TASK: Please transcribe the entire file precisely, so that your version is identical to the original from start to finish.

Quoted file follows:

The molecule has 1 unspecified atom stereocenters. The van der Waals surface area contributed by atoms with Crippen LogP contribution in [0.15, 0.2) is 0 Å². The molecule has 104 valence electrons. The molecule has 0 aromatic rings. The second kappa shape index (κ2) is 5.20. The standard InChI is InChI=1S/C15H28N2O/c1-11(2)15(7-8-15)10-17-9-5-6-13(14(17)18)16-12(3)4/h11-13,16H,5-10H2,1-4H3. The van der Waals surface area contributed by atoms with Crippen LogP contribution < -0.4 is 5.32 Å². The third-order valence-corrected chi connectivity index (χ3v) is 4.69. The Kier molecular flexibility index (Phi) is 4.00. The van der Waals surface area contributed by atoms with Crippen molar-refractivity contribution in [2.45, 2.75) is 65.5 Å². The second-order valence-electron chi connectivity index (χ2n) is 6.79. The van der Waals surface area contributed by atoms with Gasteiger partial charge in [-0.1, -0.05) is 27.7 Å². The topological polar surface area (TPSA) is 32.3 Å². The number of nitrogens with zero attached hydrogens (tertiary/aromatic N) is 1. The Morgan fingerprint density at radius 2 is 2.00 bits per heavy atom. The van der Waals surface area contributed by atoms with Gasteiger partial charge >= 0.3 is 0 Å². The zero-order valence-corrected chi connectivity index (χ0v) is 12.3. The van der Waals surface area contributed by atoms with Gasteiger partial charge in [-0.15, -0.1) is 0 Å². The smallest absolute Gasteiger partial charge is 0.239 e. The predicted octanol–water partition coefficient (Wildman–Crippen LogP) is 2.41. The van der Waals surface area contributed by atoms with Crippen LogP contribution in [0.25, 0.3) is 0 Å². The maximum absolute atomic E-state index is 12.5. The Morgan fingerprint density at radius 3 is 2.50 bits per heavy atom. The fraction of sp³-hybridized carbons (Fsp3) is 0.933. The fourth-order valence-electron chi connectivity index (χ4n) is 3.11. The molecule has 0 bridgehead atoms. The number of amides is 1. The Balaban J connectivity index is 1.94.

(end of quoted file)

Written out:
The molecule has 1 unspecified atom stereocenters. The van der Waals surface area contributed by atoms with Crippen LogP contribution in [0.15, 0.2) is 0 Å². The molecule has 104 valence electrons. The molecule has 0 aromatic rings. The second kappa shape index (κ2) is 5.20. The standard InChI is InChI=1S/C15H28N2O/c1-11(2)15(7-8-15)10-17-9-5-6-13(14(17)18)16-12(3)4/h11-13,16H,5-10H2,1-4H3. The van der Waals surface area contributed by atoms with Crippen LogP contribution < -0.4 is 5.32 Å². The third-order valence-corrected chi connectivity index (χ3v) is 4.69. The Kier molecular flexibility index (Phi) is 4.00. The van der Waals surface area contributed by atoms with Crippen molar-refractivity contribution in [2.45, 2.75) is 65.5 Å². The second-order valence-electron chi connectivity index (χ2n) is 6.79. The van der Waals surface area contributed by atoms with Gasteiger partial charge in [-0.1, -0.05) is 27.7 Å². The topological polar surface area (TPSA) is 32.3 Å². The number of nitrogens with zero attached hydrogens (tertiary/aromatic N) is 1. The Morgan fingerprint density at radius 2 is 2.00 bits per heavy atom. The van der Waals surface area contributed by atoms with Gasteiger partial charge >= 0.3 is 0 Å². The zero-order valence-corrected chi connectivity index (χ0v) is 12.3. The van der Waals surface area contributed by atoms with Gasteiger partial charge in [-0.15, -0.1) is 0 Å². The smallest absolute Gasteiger partial charge is 0.239 e. The predicted octanol–water partition coefficient (Wildman–Crippen LogP) is 2.41. The van der Waals surface area contributed by atoms with Crippen LogP contribution in [0.25, 0.3) is 0 Å². The maximum absolute atomic E-state index is 12.5. The Morgan fingerprint density at radius 3 is 2.50 bits per heavy atom. The fraction of sp³-hybridized carbons (Fsp3) is 0.933. The fourth-order valence-electron chi connectivity index (χ4n) is 3.11. The molecule has 0 bridgehead atoms. The number of amides is 1. The Balaban J connectivity index is 1.94.